In the summer of 2012, the federal government handed the auto industry a major technological challenge by setting a fuel-economy goal of 54.5 miles per gallon as the industry standard by 2025.
By comparison: In 2012, the standard was 29.7 mpg, which was raised to 35.5 mpg in 2016.
Consumption of energy is increasing worldwide due to the steady increase in the human population and the long-term growth of the international economy. A group of researchers at a northwestern Ohio science lab have been leveraging Ohio Supercomputer Center services to investigate solar-based fuel production as a sustainable alternative to fossil fuels.
The clouds above our heads provide some of the biggest uncertainties in weather prediction, but a better understanding of their layers could unlock answers.
A research team at Bowling Green State University has been employing Ohio Supercomputer Center systems to better understand the photochemistry of halogenated hydrocarbons. Their study will contribute to a general understanding of solvent environmental effects on chemical reactions and, perhaps, to the ability to control chemical reaction pathways using ultrafast laser techniques.
Antarctica is more than five million square miles of vast, frozen ice and rock marked by bone-freezing temperatures, high winds, no running water and few signs of life. But what it lacks in accommodations, it makes up for in something important to the rest of the world: Information.
Matthew Sullivan, Ph.D., gets priceless reactions when he shares a fun fact from his studies: There are over 50 million viruses in one mouthful of ocean water. Before you cancel your beach trip, these viruses infect microbes, not humans. Sullivan’s lab at The Ohio State University studies and catalogs these viruses, using data processing from the Ohio Supercomputer Center.
Advanced Numerical Solutions (ANSOL) is proof the industrial engagement efforts of the Ohio Supercomputer Center (OSC) are quite beneficial to the “little guy.”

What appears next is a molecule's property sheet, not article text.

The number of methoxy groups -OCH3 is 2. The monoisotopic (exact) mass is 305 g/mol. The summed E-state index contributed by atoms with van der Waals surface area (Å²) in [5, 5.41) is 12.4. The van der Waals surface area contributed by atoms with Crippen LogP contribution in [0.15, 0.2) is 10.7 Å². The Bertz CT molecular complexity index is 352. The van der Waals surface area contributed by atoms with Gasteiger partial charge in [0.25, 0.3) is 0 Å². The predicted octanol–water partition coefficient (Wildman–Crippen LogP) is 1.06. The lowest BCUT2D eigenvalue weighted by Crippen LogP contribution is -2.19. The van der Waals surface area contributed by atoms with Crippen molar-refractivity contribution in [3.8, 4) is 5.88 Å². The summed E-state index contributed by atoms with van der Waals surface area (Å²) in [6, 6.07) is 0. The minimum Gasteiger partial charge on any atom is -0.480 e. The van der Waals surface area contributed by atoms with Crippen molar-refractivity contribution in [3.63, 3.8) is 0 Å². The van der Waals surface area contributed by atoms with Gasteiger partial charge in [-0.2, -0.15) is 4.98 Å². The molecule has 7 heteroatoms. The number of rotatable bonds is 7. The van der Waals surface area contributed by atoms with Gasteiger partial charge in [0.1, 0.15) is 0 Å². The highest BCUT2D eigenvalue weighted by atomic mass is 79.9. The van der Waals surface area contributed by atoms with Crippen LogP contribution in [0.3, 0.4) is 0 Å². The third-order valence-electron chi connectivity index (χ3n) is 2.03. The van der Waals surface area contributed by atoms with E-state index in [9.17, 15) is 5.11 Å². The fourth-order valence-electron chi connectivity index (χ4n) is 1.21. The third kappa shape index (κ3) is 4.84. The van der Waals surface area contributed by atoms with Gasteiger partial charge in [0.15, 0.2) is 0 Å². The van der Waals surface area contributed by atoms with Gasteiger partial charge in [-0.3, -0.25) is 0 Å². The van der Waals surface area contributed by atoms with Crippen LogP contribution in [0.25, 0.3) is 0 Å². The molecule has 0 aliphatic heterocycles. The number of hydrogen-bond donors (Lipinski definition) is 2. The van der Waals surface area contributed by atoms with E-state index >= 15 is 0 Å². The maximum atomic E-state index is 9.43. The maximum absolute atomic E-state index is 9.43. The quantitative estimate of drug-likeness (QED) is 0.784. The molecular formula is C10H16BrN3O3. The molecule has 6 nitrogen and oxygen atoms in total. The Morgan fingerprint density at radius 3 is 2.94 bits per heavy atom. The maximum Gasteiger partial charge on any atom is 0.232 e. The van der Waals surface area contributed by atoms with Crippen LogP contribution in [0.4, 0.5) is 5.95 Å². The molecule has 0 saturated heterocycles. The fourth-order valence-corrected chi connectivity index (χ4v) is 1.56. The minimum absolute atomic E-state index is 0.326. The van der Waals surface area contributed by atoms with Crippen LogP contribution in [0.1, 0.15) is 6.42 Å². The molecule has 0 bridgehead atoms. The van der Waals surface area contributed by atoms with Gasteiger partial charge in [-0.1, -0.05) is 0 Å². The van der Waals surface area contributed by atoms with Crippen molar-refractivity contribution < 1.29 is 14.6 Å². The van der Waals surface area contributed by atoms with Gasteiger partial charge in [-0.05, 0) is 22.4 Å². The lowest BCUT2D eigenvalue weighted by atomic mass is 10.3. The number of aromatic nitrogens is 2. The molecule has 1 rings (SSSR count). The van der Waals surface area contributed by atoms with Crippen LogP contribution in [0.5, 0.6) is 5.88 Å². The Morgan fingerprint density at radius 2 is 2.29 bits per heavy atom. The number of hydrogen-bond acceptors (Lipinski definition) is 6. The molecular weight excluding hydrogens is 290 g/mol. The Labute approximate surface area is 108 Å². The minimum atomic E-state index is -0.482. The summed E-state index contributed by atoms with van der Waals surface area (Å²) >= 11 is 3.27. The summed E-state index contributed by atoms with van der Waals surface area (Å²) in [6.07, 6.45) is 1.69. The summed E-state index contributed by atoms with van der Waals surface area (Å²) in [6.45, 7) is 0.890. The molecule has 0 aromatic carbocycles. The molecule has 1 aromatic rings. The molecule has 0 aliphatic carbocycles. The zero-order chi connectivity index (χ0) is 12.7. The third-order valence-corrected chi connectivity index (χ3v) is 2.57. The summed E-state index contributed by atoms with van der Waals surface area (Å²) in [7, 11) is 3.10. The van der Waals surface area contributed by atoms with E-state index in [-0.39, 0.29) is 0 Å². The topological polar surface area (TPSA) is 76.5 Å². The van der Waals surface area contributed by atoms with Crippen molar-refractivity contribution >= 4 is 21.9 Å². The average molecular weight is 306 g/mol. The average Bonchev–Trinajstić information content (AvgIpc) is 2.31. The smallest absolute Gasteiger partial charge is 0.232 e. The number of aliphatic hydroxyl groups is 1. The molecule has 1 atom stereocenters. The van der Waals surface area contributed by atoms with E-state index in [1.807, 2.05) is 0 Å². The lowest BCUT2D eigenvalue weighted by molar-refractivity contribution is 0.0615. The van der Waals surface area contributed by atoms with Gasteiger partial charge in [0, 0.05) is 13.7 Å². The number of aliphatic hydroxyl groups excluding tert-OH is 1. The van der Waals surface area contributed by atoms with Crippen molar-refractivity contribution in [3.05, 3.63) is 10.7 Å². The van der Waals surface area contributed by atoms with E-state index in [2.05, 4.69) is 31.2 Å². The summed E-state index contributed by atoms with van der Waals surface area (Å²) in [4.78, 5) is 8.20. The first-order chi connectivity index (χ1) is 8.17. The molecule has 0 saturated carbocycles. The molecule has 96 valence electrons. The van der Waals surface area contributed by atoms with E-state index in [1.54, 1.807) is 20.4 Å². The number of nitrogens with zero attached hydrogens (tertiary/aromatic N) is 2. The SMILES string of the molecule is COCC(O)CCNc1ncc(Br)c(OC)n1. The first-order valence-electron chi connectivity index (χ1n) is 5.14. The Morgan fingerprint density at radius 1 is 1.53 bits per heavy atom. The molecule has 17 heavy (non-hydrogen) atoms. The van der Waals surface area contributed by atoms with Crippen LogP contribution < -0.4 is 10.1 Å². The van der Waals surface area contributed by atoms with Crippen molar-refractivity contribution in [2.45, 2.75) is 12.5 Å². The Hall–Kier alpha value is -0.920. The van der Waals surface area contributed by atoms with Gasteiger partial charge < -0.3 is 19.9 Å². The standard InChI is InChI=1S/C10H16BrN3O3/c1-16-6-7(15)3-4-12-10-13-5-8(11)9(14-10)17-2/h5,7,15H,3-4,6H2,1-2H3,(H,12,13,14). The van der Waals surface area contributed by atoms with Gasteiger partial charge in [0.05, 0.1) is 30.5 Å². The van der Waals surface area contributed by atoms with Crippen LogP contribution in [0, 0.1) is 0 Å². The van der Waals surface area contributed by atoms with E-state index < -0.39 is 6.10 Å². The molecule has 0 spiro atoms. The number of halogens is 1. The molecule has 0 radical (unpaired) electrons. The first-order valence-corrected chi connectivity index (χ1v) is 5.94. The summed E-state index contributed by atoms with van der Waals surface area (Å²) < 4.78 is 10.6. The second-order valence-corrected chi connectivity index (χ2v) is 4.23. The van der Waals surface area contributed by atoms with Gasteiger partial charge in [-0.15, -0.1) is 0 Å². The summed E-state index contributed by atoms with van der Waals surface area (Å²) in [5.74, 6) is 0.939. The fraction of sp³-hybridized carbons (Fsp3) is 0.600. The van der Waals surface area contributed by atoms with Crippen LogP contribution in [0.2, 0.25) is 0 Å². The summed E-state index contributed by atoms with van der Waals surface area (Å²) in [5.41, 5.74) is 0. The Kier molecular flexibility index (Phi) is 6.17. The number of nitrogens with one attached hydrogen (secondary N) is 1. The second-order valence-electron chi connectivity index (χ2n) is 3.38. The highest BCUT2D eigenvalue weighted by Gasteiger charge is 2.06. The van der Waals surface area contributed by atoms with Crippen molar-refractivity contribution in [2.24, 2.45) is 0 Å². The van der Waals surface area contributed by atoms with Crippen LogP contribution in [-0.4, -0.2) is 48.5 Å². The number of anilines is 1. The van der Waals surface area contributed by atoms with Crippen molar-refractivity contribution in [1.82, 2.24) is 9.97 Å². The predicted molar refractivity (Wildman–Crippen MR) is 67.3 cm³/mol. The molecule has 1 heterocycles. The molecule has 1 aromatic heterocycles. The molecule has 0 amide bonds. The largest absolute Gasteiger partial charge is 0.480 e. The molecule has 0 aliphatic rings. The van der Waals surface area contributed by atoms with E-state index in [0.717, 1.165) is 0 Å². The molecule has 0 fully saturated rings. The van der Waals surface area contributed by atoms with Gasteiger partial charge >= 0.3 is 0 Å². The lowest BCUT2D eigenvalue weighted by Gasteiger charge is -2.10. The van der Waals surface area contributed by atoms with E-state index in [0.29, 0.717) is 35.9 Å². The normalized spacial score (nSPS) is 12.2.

Nimbis Services Inc., a charter partner of the AweSim industrial engagement initiative led by the Ohio Supercomputer Center, has been delving into access complexities and producing, through innovative e-commerce solutions, an easy approach to modeling and simulation resources for small and medium-sized businesses.
The performance of semiconductor devices such as solar cells, detectors, etc., depends strongly on the properties of materials used in their fabrication. Deep understanding of these properties and the ability to tune them is critical for the development of new generations of advanced photovoltaics and electronics.
When your business is manufacturing valves, predictable and controlled fluid flow is essential. So when Clippard Instrument Laboratory, Inc. encountered a proportional valve that wasn’t delivering consistent performance, they knew they needed to take a closer look at the issue.
When life-threatening weather events loom, forecasters warn citizens days, even weeks, beforehand so they can take action. It seems to work: We clear supermarket shelves, board up windows and even evacuate to higher ground ahead of the impending tempest to avoid danger.
Blind to bias in its threat to human life is another force of nature – epidemics.
Within the Ohio State University’s Computational Memory Lab, Per Sederberg, Ph.D., studies the successes and failures of human memory. Part of his work includes developing computational models to link neural activity and behavior to guide experimental work.
While it’s a chore most parents dread, properly installing a car seat is one of the most important things they can do to protect their child. Yun Seok Kang, Ph.D., a research scientist at the Injury Biomechanics Research Center (IBRC) at The Ohio State University, is working toward making child restraint systems (CRS) even safer.
How do we as individuals learn from our social networks? From whom within our communities is it best to learn? And what makes some communities more innovative than others?